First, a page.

- sleep disorders (insomnia or hypersomnia – pathological drowsiness).
As a rule, doctors speak about clinical depression only if its signs are observed in the patient for at least two weeks, but in some cases, the presence of severe symptoms can speed up the diagnosis.
Although children and adolescents do not experience depression as often as adults, attention should be paid to the following alarming symptoms:
- loss of appetite;
- sleep disturbances, nightmares;
- decrease in school performance;
- Changes in behavior (isolation, aggressiveness, passivity, anxiety).
According to Canadian Pharmacy Mall research, the diagnosis of “depression” assumes the presence of at least 5 of the following 9 symptoms:
- depressive mood;
- angodonia and a decline in interest in all activities;
- loss or increase in weight and appetite;
- insomnia or hypersomnia;
- retardation or psychomotor agitation.
- increased fatigue, loss of strength;
- an inadequate sense of guilt, a decrease in self-esteem;
- deterioration of cognitive abilities (inability to concentrate, retardation of thinking);
- suicidal thoughts.
Depression Treatment with Antidepressants
Antidepressants – psychotropic medications sold with a prescription only. The choice of the drug should only be controlled by a specialist, focusing on the patient’s personal preferences, side effects presence, interaction with other drugs, previous successes or failures in the depression treatment.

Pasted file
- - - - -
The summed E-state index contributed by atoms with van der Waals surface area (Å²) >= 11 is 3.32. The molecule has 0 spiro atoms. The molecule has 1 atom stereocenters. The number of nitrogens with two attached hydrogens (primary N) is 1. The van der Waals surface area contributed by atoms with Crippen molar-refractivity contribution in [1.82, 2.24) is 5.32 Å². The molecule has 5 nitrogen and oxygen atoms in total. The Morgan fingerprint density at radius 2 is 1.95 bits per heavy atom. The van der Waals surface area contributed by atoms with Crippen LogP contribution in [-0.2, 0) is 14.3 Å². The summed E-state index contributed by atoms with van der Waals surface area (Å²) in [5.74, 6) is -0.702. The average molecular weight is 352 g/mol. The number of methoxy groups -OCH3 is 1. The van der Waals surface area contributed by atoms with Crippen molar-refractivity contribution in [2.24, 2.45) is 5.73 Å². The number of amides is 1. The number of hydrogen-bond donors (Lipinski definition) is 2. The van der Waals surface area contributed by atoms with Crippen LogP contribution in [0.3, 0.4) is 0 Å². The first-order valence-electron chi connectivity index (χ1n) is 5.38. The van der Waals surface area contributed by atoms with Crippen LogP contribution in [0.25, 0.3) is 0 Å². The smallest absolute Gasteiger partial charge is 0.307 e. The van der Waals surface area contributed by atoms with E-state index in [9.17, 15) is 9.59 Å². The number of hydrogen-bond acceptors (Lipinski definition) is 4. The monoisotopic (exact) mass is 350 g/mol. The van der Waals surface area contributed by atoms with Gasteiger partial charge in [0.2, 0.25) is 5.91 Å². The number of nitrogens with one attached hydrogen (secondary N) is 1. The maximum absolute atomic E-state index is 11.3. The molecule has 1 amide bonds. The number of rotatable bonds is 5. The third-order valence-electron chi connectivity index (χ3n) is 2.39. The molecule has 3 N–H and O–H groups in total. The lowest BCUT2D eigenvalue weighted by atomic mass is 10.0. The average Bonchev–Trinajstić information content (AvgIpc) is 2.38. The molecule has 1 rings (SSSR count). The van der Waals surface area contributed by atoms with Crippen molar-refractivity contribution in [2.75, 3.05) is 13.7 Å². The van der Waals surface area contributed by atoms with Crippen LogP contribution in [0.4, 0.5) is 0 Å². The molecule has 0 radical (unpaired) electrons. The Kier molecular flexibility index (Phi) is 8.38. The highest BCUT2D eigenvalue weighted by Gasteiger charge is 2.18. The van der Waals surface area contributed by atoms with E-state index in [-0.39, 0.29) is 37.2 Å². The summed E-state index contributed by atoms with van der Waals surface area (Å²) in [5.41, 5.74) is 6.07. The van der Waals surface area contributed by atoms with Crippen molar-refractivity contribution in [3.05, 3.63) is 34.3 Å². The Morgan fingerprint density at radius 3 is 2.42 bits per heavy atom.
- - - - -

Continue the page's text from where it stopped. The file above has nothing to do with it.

Several classes of antidepressants are used to treat depression:
- Selective serotonin reuptake inhibitors (SSRIs) – Citalopram, Escitalopram, Fluoxetine, Paroxetine, Sertraline, Fluoxetine (Prozac);
- Monoamine oxidase (MAOI) inhibitors – Selegiline, Tranylcypromine (parmate), Tranylcypromine;
- Tricyclic antidepressants – Amitriptyline, Imipramine, Nortriptyline, Protriptyline (vivatil), Trimipramine;
- Atypical antidepressants – Bupropion, Maprotiline, Mirtazapine, Nefazodone, Trazodone;
- Inhibitors of the reuptake of serotonin and norepinephrine (SSRI) are Duloxetine, Venlafaxine and generic Prozac.
Each class of antidepressants performs on different neurotransmitters: SSRIs including Prozac available in Canadian Pharmacies, for example, increase the production of serotonin in the brain, and MAOI block an enzyme that breaks down neurotransmitters.
Before antidepressants effect manifests itself, it should take some time: as a rule, drugs begin to work 2-3 weeks after the application beginning, and their effect lasts for 6-12 months.
Common side effects of antidepressants:
- night sweats;
- decreased libido;
- dry mouth;
For the treatment of mild and moderate depression, physical exercises and meditation are often prescribed, as they help increase the level of endorphin and stimulate the production of norepinephrine, a neurotransmitter associated with mood.
For the treatment of depression, the following methods can also be used:
- electroconvulsive therapy;
- transcranial magnetic stimulation;
- tai chi;
- massage therapy;
- music and art therapy;
- electroconvulsive therapy.